Austen Henry Layard (March 5, 1817 – July 5, 1894) was a British amateur archaeologist, cuneiformist, art historian, collector, author, and diplomat. He is best known as the excavator of Nimrud, the ancient Assyrian city located on the River Tigris, south of Mosul in what is now Iraq. There he discovered the remains of ancient palaces, sculptures, and inscriptions. He also excavated the nearby mound of Kuyunjik, which he identified as Nineveh, and researched other sites including Babylon. As well as documenting his findings with beautiful illustrations in various publications, which became popular reading, he was able to send many of his findings back to London, where they form a significant part of the collection of Assyrian antiquities in the British Museum. Layard's work greatly increased our knowledge of the ancient civilizations of this part of the world where so many significant events in human history, documented in the Bible and other scriptures, occurred.
Austen Henry Layard was born on March 5, 1817 in Paris, France, into a family of Huguenot descent. His father, Henry P.J. Layard, of the Ceylon Civil Service, was the son of Charles Peter Layard, dean of Bristol, and grandson of Daniel Peter Layard, a physician. From his mother Marianne Austen, he inherited Spanish blood. His uncle was Benjamin Austen, a London solicitor and close friend of Benjamin Disraeli.
Much of Layard's youth was spent in Italy, England, France, and Switzerland, where he received parts of his education, and acquired a taste for fine art and a love of travel. After spending nearly six years in the office of his uncle Benjamin, he decided to leave England for Ceylon to obtain an appointment in the civil service. He started in 1839, with the intention of making an overland journey across Asia.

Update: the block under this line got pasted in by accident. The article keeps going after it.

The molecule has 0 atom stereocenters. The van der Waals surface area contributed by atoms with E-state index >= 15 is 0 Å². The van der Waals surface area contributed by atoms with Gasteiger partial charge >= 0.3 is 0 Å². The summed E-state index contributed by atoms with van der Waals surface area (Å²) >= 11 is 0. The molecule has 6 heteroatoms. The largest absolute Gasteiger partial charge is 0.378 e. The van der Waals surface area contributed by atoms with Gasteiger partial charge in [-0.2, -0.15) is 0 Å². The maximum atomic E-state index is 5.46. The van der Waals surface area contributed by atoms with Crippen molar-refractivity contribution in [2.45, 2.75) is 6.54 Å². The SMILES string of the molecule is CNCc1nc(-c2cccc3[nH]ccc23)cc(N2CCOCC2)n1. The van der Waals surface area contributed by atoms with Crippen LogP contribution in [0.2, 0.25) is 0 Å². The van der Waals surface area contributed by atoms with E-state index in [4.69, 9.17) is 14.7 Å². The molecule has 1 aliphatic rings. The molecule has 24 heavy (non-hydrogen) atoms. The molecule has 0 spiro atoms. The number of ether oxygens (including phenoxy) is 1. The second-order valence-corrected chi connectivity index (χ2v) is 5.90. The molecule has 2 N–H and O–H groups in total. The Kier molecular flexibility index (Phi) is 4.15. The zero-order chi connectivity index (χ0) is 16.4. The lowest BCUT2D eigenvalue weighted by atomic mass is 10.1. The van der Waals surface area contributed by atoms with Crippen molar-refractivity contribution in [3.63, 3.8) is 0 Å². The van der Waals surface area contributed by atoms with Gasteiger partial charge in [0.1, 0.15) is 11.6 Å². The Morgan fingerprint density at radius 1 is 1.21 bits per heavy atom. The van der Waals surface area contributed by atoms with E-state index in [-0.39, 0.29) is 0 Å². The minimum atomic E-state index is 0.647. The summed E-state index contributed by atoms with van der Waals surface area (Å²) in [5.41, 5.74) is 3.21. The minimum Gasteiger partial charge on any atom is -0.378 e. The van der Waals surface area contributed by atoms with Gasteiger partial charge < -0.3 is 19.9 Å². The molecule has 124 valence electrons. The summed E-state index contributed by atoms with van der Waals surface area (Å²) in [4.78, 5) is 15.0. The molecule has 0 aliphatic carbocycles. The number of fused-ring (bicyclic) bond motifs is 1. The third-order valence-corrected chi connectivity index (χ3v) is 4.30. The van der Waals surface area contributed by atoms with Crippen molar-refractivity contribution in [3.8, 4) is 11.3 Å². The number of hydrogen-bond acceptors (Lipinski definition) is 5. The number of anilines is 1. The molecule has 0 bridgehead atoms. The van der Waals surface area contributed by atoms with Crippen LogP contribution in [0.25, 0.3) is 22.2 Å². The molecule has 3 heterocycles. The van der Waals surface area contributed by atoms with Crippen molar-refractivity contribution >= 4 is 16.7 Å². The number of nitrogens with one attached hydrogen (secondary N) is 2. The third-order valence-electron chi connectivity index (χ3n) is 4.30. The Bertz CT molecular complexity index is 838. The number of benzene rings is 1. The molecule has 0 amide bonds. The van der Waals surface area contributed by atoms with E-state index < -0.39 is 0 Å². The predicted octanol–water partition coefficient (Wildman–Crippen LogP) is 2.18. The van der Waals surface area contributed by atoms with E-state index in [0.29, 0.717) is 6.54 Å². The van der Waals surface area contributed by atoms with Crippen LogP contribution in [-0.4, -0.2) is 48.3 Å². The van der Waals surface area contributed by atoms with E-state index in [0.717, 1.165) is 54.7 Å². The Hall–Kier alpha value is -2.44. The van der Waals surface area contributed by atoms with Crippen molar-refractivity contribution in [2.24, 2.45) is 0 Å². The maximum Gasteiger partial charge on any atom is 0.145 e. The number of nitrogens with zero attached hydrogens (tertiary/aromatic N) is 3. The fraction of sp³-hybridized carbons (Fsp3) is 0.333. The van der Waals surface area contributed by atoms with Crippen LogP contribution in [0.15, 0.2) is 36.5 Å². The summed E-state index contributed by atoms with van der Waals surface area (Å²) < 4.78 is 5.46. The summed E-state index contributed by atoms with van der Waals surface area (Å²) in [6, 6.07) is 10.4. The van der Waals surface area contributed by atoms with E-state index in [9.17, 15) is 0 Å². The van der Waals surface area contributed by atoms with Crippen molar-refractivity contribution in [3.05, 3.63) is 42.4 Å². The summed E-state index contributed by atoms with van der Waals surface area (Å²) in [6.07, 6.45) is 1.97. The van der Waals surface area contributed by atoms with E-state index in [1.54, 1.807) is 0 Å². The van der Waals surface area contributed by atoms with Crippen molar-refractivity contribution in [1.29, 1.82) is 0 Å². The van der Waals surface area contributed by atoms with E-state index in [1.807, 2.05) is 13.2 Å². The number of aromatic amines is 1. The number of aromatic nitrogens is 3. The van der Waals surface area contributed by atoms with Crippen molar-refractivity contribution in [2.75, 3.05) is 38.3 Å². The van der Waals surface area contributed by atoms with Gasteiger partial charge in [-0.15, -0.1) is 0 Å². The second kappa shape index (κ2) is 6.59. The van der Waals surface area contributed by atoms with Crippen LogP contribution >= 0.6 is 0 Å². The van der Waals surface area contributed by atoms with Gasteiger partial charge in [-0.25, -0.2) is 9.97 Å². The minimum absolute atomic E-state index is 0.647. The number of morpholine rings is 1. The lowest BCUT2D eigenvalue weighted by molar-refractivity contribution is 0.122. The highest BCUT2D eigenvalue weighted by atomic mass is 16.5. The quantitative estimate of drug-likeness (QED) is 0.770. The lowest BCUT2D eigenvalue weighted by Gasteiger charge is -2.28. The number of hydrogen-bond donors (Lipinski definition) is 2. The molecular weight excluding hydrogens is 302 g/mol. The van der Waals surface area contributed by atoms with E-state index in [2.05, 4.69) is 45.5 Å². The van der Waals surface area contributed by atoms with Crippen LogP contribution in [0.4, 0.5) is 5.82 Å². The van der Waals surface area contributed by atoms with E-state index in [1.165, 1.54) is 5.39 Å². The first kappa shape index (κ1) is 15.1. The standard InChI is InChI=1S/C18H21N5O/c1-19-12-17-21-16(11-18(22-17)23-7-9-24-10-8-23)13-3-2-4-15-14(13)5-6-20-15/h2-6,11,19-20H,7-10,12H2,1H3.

After wandering for many months, chiefly in Persia, and having abandoned his intention of proceeding to Ceylon, he returned in 1842 to Constantinople, where he made the acquaintance of Sir Stratford Canning, the British ambassador, who employed him in various unofficial diplomatic missions in Turkey. In 1845, encouraged and assisted by Canning, Layard left Constantinople to make explorations among the ruins of Assyria.
Layard subsequently explored the ruins of Nimrud on the Tigris River, and the great mound of Kuyunjik, near Mosul (in today's Iraq), already partly excavated by Paul-Émile Botta. In Luristan, Layard encountered the Bakhtiyari tribe for the first time, and spent a few months with them. His book, Early Adventures in Persia, Susiana, and Babylonia (1887) describes his life among the Bakhtiyari.
Layard started his excavations at Nimrud in 1845. The famous Black Obelisk of Shalmaneser III was discovered in 1846. The monument stands six and a half feet tall and commemorates the king's victorious campaigns of 859-824 B.C.E. Excavations also revealed remarkable bas-reliefs, ivories, and sculptures. A statue of Ashurnasirpal II was found in an excellent state of preservation, as were colossal winged man-headed lions guarding the palace entrance. The large number of cuneiform inscriptions dealing with king Ashurnasirpal II provide more details about him and his reign than are known for any other ruler of this epoch.
In 1847, Layard explored the ruins the mound of Kuyunjik near Mosul, correctly identifying the site as the remains of the ancient Assyrian capital of Nineveh. In the Kuyunjik mound, Layard rediscovered the lost palace, with its 71 rooms and colossal bas-reliefs. He also unearthed the palace and famous library of Ashurbanipal with 22,000 inscribed clay tablets.
Layard returned to England in 1848, publishing Nineveh and its Remains: With an Account of a Visit to the Chaldaean Christians of Kurdistan, and the Yezidis, or Devil-worshippers, and an Inquiry into the Painters and Arts of the Ancient Assyrians (2 vols., 1848-1849). To illustrate the antiquities described in this work he published a large folio volume of Illustrations of the Monuments of Nineveh (1849).